For Wheelchair Users, A RoboDesk For Electronic Devices

In a basement office at Purdue University in Indiana, associate professor of engineering practice Brad Duerstock has designed a special space.

His desk sits up on cinder blocks, slightly higher than all the rest. In the meeting area, tables have adjustable heights. And in the corner, a few feet away, there’s an early version of one of his latest inventions, something he calls RoboDesk.

Behind all this is Duerstock’s work to make his office space — and the college environment — easier to navigate for people who use wheelchairs. And having an easier way to use laptops or tablets in class has become an indispensable part of it.

RoboDesk is a motorized metal arm that attaches to a rail underneath a wheelchair, smoothly extending and retracting a sort of tray for an electronic device or a notebook — or anything else.

Duerstock, who’s been using a wheelchair since he suffered a spinal cord injury as a teenager, was trying to improve on similar mounts that already exist. What he wanted was something that would be light and thin, and extend or fold away neatly in a way that wouldn’t make the wheelchair bulkier or harder to maneuver, for instance, through a door or sliding under a desk.

“I’ve used mounting systems where I was so kind of physically away from the table, (that) I was more close to the table behind me than the table I was really involved with,” Duerstock says. “So it is excluding.”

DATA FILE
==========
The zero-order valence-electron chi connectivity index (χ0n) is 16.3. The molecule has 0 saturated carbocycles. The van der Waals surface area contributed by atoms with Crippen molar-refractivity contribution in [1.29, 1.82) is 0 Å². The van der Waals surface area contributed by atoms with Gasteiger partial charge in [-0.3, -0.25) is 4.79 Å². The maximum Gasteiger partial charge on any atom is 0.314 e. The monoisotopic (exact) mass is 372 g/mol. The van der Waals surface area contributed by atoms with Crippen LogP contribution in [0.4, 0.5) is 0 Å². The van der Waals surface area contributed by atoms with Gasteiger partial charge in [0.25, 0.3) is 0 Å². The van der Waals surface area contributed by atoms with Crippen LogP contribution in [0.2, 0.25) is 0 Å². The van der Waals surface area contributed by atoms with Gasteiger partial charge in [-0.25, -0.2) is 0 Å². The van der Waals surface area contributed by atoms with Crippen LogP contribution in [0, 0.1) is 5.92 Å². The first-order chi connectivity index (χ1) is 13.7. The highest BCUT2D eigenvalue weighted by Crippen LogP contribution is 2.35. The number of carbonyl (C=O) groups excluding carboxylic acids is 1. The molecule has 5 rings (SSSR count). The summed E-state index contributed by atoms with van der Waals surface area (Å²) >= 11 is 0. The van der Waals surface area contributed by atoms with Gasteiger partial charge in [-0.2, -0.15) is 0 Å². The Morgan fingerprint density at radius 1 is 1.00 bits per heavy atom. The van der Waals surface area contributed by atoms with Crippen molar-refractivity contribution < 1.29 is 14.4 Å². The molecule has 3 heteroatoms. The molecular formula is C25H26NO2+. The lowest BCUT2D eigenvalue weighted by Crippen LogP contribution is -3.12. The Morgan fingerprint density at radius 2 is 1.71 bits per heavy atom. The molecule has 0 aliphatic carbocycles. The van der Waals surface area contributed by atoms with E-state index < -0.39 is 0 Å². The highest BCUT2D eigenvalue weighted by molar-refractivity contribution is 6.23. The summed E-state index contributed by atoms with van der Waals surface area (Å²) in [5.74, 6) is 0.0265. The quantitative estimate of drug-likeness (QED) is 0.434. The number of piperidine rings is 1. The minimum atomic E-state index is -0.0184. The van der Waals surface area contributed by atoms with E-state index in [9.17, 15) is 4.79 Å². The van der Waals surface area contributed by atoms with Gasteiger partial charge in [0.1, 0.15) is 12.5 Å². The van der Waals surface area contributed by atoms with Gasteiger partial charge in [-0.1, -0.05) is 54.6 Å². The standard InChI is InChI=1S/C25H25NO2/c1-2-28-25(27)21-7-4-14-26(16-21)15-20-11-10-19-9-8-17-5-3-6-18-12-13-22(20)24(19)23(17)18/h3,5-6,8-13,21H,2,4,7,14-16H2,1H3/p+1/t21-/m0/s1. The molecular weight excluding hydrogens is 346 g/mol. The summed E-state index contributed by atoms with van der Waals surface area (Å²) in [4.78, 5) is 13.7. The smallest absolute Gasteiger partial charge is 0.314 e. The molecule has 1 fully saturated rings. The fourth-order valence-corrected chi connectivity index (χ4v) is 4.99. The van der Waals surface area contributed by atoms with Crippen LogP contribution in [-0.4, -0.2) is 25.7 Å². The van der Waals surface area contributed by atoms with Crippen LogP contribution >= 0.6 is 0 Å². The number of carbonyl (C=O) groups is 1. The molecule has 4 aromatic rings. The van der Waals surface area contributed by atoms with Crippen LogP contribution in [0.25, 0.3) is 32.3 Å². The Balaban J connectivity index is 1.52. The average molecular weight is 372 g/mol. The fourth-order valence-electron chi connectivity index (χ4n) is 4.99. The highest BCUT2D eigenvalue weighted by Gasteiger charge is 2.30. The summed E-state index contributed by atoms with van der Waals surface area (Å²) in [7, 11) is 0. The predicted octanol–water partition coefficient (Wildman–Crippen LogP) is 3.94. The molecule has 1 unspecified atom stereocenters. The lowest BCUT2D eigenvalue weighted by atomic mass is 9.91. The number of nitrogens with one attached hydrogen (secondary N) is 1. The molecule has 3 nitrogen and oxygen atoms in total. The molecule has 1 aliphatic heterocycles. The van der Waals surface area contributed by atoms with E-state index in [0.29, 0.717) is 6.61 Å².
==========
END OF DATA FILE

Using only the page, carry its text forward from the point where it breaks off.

Duerstock says often, using a wheelchair also comes with a stigma, just because the person looks different. “The more they can do things, the more they can interact how people without disabilities interact, which is electronically, then yeah, those social barriers also drop,” Duerstock says.

His goal is to make incremental progress toward wheelchairs being as accepted a human augmentation as wearing glasses, while also giving people with mobility challenges another way to be as productive and independent as possible.

“What Brad’s trying to do and the product itself could have great implications for the market,” says Microsoft Chief Accessibility Officer Jenny Lay- .

“I don’t think, broadly, we — as in society — appreciate how big the segment of people with disabilities is in the world. It is huge.”

In fact, Lay-Flurrie says, the number, globally, is more than 1 billion people. “I think the scope and scale of the market here is pretty immense.”

To read the rest of this article, published on NPR.org, please click here.